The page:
Safety first. Is there any such thing in Thailand?
Whether a visitor or resident, chances are you will have noticed the rather -ahem- ‘lenient’ safety procedures in The Land of Smiles. From building site construction to wearing a helmet whilst driving, ‘safety first’ is generally a loose concept.
Lets look at the moto side of things first. The chances are you will have seen not only riders without helmets, but riders without helmets with 3+ passengers..and also, riders without helmets with 3+ passengers and maybe a dog ..or a chicken…or all combined! Oh yeh, wearing flipflops too. Maybe after having had a drink or six as well. I have seen all of this with my own eyes.
Here is one guy i spotted with a bike full of dogs…
As for helmet standards, there pretty much isn’t any, unless you go looking for it. That’s if you actually wear one at all! Those that do wear helmets will likely be doing so to protect against being fined by the local police. A local nurse once said to me “Farangs (foreigners) wear helmets to protect against ground, Thai wear helmets to protect against police”. Rather a generalization, but it did make me laugh.
There is some truth to it though, because some of the helmets that are used offer as much protection as a plastic bucket. Seeing as they cost the same as a plastic waste basket, I’m not really surprised. >.<
The problem too is that this care-free attitude rubs off, and many think there is little risk in being unprotected, that is until an accident happens. Even slow speed accidents can cause serious damage. Problem also is that the weather is often very hot and small scooters are a common mode of transport, making it easy not to gear up. It’s just too hot and the commutes are just too frequent.
I confess that although i wear a helmet when on my scooter, I do not protect the rest of my body. I do try never to take my scooter out onto any main roads though, and use it for slow and short commutes. Although they do say “accidents happen closest to home”…
Oh, and as for Zebra Crossings, traffic signs and indicators etc, do not ever expect them to operate as they should. These are usually taken as suggestions by drivers here. Be VERY wary of stepping onto a Zebra Crossing, because drivers will likely NOT slow down.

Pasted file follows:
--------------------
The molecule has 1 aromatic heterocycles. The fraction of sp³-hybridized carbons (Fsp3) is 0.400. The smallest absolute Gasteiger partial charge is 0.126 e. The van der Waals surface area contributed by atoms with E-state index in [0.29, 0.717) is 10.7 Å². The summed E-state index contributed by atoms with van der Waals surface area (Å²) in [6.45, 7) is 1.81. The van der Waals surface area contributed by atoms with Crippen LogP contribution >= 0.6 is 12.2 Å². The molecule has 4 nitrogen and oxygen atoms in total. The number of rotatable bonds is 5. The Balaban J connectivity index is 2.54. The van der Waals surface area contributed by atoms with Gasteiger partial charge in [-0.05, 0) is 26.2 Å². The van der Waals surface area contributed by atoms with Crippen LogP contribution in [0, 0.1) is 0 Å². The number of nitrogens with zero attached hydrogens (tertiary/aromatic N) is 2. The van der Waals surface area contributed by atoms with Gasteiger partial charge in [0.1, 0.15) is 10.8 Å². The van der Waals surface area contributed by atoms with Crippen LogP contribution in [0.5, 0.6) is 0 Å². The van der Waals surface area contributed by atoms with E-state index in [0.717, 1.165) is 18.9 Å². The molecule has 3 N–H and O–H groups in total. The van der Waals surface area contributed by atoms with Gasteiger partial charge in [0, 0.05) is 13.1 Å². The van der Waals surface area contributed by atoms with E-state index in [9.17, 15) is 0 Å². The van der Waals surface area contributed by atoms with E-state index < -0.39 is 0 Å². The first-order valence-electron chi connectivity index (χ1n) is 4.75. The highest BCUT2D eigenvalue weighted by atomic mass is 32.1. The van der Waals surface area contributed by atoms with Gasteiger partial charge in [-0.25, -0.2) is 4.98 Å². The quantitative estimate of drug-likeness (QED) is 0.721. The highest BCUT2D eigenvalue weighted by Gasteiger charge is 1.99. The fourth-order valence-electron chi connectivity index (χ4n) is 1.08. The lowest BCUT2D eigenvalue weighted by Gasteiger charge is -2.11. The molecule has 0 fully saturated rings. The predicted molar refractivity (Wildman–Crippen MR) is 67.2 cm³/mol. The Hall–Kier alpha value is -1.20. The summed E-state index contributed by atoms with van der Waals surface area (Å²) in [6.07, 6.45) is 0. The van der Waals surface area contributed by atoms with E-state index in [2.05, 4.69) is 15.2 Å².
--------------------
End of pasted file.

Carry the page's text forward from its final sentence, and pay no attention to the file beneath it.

As for building construction sites, I cringe when I see anyone working on them. Many of these construction workers are Burmese and so are paid very little, with little to nothing in the way of safety gear offered to them. They are disposable, sadly, because they often do not have the correct ID or are classed as second class citizens. These workers are often both sexes and entire families work on the sites, babies left on little mats as mum and dad toil away. These workers work without safety helmets, work in flipflops or barefoot, use bamboo poles for scaffolding and ascend great heights either freehand or with simple ropes. It gives me the shivers!
Very agile though and it is like watching a circus act or a trapeze show.
I also regularly see welders using guns without safety glasses, sparks flying everywhere. I even once watched a group of tourists happily stand around chit-chatting in front of a local man who was welding a metal fence. Sparks were going off like firecrackers and yet they stood there lost in conversation..haha. Oh well..nothing happened, but still, I would exercise caution personally.
When out and about you may have spied plastic bottles being used on the spaghetti junction wires to try waterproof spliced wiring. The wiring is threaded through a bottle and the splicing is wrapped with good old black electrical tape. Ho-ho.
Black electrical spaghetti wires are a common feature in Thailand, and often break and hang down to the ground. Typically, when this happens, the wires are wrapped in plastic bags until proper repairs can be done. All you can do is hope the wire isn’t touching the ground, that it isn’t electrical and the area isn’t flooded…. Might seem far fetched, but it has happened and yes, people have died.
I often wonder when I stay overnight on my travels about the wiring, especially in the shower area. Mainly concerned if the wiring has been properly earthed or not! Surprisingly this issue has even happened in big resorts and hotels. I recall one sad news report about a father being electrocuted in a resort pool, because the pool lighting had not been properly earthed. Tragic..
Simply walking too, poses bizarre risks. You have to have eyes everywhere. Whilst looking at the ground to make sure you don’t step on some random piece of metal which is sticking up from the ground, or tripping over the cracked pathing, chances are you will run smack bang into a low piece of signage. Thai height is not the same as foreigner height, so the signage isn’t set at a level with taller folks in mind.
I had just this experience at the worse possible time once. I was recovering from a deviated septum surgical procedure. I decided it was time to get out and do some walking. It was early evening and getting dark. My nose area was fragile and sore. I tentatively walked keeping an eye on the ground so as not to trip, when BAAM! i walked straight into a low level sign. Thankfully it hit my forehead rather than my delicate nose, but it sent a ringing searing pain through my body, so much so, I nearly blacked out!
Walking isn’t exactly a national pastime in Thailand, and walking for walking’s sake or for pleasure is considered in general as really quite odd.
I’ve come to live with it and accept it as normal, but it is comical to witness the observations through fresh eyes from anyone who is experiencing it for the first time.
Ho ho, Life in Thailand! ^^
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Do you have any similar experiences to share?
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